Tuesday, 27 December 2016

Customers or citizens: what's in a name?

 As a pre-Christmas treat I've been reading Alan Bennett's latests volume of diaries, "Keeping on Keeping on." I'm happy that I share a lot of his views and prejudices, not least his irritation at being called a "customer" by the railways and local government, and loud mobile phone conversations on public transport and the streets.

For me the issue re-arose recently when, trying to be helpful, I rang my local authority to point out that a replacement lamppost installed on the terrace where I live didn't actually light (it still doesn't).  The following letter to my (Conservative) councillor explains the situation.
  "Dear Cllr *****,
If you've seen the film "I, Daniel Blake" you'll know that it ends with his (posthumous) testimony that he is, among other things, "not a client or a customer. . .but a citizen."
A few weeks ago I had occasion to  ring the Council to point out that the replacement street lamp fitted on our Terrace was not actually lighting up (it still isn't).  I was forced to spend several minutes listening to a looped tape telling me that "all our operatives are busy dealing with other customers."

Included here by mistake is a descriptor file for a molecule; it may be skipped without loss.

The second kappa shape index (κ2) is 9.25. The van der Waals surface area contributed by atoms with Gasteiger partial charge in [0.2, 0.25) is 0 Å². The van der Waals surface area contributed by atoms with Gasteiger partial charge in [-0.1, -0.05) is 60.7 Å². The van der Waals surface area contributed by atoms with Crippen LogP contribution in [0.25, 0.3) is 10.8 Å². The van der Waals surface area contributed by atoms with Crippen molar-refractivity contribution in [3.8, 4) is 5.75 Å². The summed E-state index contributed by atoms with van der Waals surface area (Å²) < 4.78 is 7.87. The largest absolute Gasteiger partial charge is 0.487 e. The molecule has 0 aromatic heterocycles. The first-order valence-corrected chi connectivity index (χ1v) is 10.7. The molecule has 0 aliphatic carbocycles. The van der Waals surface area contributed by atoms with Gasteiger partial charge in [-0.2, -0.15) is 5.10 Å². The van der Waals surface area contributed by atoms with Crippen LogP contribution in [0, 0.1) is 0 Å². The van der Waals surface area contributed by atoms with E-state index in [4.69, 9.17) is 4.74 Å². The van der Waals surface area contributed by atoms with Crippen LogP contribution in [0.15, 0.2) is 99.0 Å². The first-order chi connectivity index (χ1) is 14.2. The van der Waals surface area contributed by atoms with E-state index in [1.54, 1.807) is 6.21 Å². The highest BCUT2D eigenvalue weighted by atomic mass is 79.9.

When I eventually did get to speak to an operative, after giving my message about the lamp, I asked her to pass on my protest that I expected to be treated as a burgess or citizen, but not a customer.  She replied politely that she was not allowed to pass on messages which challenged policy made by the councillors, but pointed out, reasonably, that not all those who contacted the council were necessarily burgesses or citizens: some were businesses and some were from outside the Kirklees area.
We could get round this problem by re-recording the tape to say that the operatives are dealing with "other people" or simply "others." Equally, you could employ more operatives so that we  citizens who are trying to be helpful don't have to waste so much or our time.

 I suggest you put these to the Council.  I'm sure there'll be plenty of support from your colleagues in the Labour Party who, even if they haven't yet seen "I, Daniel Blake" will be in sympathy with its messages."

The councillor's reply was bland and fails to engage with the point

Thank for your email
I appreciate your point of view but I disagree residents deserve to be treated with respect and as customers by Kirkleees."

No wonder people are losing faith in politicians

I'm happy to say that a former student from the 1960s agrees with me and writes:

 "The reduction of a complex repertoire of social roles - passenger, viewer and listener, student, even citizen - to that of customer is one of the more far-reaching and damaging side effects of neo-liberal economics."


  1. Are we not subjects rather than citizens given we live under a monarchy? I also have trouble with the word service-user which is increasingly being used in replacement of client within social care settings, a move to get away from the stigma of client but somehow still sounds a bit limiting and stigmatising.

  2. I must admit I'm not quite sure what the point is. What exactly is the relevant difference between a customer and a citizen?